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August 1, 2014 | NPR · Renee Montagne talks with the head of the Centers for Disease Control and Prevention, Dr. Thomas Frieden, for the latest news about the Ebola outbreak in West Africa.
 
August 1, 2014 | NPR · CIA director John Brennan apologized to Sen. Dianne Feinstein, who had accused the CIA of spying on her committee's computers. Brennan at first denied it.
 
August 1, 2014 | NPR · It's one of the most popular items, but often it seems to be as far as humanly possible from the entrance. The Planet Money team looks at two very different theories about why that is.
 

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August 1, 2014 | NPR · House Republicans are delaying their August recess, sticking around Washington to try passing a bill meant to address the border crisis. Democrats and President Obama have already voiced their opposition to the bill on the table.
 
August 1, 2014 | NPR · Regular political commentators, E.J. Dionne of The Washington Post and David Brooks of The New York Times, discuss the beleaguered border bill in the House and the shattered cease-fire in Gaza.
 
August 1, 2014 | NPR · Fighting in Gaza took an ominous turn Friday, as a 72-hour humanitarian cease-fire fell apart within 90 minutes and the Israeli military announced its belief that one of its soldiers was captured by Hamas militants.
 

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July 26, 2014 | NPR · Hezbollah has been a longtime ally of Hamas, but during this most recent conflict between Israel and Gaza they've taken a sideline role. NPR's Scott Simon talks to the BBC's Kim Ghattas in Beirut.
 

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July 27, 2014 | NPR · Fighting in Ukraine near the crash site of Malaysia Airlines Flight MH17 has international investigators staying away. NPR's Arun Rath talks with OSCE's Michael Bociurkiw about the investigation.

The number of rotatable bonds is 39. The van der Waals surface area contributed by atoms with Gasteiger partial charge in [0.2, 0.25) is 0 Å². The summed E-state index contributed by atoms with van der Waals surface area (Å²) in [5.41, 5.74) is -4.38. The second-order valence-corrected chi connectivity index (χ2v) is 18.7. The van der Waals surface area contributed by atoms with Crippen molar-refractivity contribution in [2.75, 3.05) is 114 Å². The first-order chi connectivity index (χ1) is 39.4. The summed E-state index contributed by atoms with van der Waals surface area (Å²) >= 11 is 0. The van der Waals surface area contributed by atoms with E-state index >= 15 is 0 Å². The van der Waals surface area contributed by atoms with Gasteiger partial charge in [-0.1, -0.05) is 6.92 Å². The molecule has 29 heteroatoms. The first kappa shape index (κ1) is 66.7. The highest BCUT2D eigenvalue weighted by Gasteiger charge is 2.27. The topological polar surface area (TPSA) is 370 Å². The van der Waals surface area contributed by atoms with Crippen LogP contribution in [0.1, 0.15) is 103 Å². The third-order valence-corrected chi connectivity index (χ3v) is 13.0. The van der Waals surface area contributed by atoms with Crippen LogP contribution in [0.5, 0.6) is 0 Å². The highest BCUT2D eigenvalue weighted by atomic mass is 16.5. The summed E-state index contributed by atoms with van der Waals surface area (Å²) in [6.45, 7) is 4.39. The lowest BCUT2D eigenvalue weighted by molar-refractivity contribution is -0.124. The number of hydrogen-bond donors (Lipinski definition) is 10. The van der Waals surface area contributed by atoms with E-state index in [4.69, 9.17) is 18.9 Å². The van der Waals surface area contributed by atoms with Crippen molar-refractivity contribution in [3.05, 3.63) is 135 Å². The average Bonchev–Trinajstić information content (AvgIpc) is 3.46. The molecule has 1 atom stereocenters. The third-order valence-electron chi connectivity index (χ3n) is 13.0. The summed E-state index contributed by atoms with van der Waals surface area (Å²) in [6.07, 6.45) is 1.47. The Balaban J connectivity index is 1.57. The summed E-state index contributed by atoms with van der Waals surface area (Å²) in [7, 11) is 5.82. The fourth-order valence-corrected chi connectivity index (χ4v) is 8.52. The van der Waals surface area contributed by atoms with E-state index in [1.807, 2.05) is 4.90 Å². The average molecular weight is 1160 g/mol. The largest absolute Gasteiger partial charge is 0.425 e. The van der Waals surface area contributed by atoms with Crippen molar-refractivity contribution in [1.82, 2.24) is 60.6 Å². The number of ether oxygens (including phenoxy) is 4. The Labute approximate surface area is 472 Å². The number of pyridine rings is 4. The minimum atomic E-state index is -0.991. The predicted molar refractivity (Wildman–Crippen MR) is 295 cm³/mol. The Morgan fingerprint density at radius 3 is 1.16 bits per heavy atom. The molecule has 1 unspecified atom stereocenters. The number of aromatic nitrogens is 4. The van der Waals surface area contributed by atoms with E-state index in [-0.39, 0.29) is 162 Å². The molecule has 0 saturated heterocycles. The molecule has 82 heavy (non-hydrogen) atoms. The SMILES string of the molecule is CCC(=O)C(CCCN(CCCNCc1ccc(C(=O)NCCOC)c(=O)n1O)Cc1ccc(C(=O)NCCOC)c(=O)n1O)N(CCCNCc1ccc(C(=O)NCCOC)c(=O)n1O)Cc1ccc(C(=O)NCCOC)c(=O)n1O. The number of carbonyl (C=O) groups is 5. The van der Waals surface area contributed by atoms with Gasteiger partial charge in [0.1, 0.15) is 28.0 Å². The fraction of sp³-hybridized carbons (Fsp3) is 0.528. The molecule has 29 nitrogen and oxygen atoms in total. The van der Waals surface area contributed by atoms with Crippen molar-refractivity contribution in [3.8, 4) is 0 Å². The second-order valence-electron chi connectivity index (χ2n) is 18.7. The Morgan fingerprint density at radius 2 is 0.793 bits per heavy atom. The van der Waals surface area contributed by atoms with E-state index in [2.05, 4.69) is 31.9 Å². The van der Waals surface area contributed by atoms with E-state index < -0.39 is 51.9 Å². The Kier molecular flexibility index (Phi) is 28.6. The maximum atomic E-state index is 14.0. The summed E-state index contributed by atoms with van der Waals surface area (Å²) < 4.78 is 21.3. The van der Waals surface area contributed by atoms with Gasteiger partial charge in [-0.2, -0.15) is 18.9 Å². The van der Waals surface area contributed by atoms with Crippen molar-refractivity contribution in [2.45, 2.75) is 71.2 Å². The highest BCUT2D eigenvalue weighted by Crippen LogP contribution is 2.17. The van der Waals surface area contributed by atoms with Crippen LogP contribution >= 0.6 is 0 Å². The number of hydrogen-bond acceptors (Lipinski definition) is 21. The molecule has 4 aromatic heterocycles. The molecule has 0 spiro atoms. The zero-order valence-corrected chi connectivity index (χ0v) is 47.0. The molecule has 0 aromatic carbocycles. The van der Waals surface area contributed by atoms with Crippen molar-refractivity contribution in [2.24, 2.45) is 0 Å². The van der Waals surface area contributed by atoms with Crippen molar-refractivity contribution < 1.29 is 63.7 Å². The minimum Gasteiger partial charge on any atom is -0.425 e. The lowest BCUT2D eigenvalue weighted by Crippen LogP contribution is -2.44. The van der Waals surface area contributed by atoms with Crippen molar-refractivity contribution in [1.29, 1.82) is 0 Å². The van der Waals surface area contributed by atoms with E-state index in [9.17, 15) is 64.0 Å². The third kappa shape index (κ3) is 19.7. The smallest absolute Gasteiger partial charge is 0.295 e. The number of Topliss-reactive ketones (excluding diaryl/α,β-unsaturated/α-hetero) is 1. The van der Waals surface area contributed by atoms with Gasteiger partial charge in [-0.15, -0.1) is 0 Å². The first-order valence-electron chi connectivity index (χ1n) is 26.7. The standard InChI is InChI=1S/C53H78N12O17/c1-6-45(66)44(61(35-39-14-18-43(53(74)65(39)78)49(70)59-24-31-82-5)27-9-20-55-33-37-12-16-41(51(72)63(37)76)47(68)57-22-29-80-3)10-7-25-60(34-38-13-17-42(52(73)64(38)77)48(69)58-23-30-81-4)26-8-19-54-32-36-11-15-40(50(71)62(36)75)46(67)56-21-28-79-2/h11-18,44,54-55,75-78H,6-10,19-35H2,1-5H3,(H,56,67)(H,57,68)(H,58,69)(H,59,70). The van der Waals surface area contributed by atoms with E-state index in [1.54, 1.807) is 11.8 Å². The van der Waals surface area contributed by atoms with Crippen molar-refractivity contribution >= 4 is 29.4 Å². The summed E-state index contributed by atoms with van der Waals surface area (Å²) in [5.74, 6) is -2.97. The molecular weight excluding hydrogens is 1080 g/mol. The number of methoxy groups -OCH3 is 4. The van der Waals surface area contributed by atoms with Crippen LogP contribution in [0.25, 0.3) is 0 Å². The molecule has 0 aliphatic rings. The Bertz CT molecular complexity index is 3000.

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Harlem (New York, N.Y.)

Jan 21, 2013 — In softcover fiction and nonfiction, Richard Ford tracks the fallout of two unlikely criminals robbing a bank, while Chris Pavone tells the story of a woman's transition from assassin to stay-at-home mom and Sharifa Rhodes-Pitts explores Harlem's mythic and modern sides.
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Jun 27, 2012 — Amor Towles debuts with a crisp, 1930s Manhattan love story, while George Pelecanos and Sapphire return with novels that probe the dark sides of urban life. In nonfiction, Penn Jillette argues for atheism, and journalist Jane Gross reflects on caring for an aging parent.
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Jul 14, 2011 — NPR coverage of The Kid by Sapphire. News, author interviews, critics' picks and more.
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Jul 6, 2011 — More than a decade after the novel Push was published, audiences can learn about the son of Push's heroine, Precious. The Kid shows how Abdul Jamal Jones fights for his future through love and art. Host Michel Martin speaks with author Sapphire about her books and why her literature has become a cultural phenomenon. (Language Advisory: This conversation contains language that may be considered too graphic for young listeners.)
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May 31, 2011 — The season of pleasure reading is upon us, and the publishing world has readied a handful of thrilling titles to be released just in time for the summer heat. After surveying the crop, here are our picks for fun reading in the sun.
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Feb 22, 2011 — Scandinavian lit is getting a bad reputation. The days of fairy tales are over and a new wave of crime fiction has painted a grim picture of the Nordic countries. Author Heidi Durrow offers three books to take you inside the real Nordic world, where ordinary characters live and love in extraordinary ways.
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Feb 16, 2011 — In Harlem Is Nowhere, Sharifa Rhodes-Pitts brings a dynamic new lens to the much-written-about New York neighborhood. Commentator Ralph Eubanks says the book's particular charm is in the urge it gives the reader to revisit the old Harlem classics.
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Jan 31, 2011 — Harlem has served as an incubator both for African-American optimism, and for ongoing racial conflict. In her first book, Harlem Is Nowhere, Sharifa Rhodes-Pitts writes of a Harlem where legacies of triumph and misfortune in America still duel. The reality, she finds, is somewhere in between.
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Jan 25, 2011 — Sharifa Rhodes-Pitts' memoir of essays explores Harlem's current gentrifying transformation in relation to the Harlem Renaissance as chronicled by James Baldwin, Jean Toomer and other literary greats.
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Nov 6, 2009 — The gritty realism of the film Precious is even more intense in the novel Push, upon which the film is based. Author Sapphire discusses the inspiration for her work — and her initial reluctance to allow her work to become a film.
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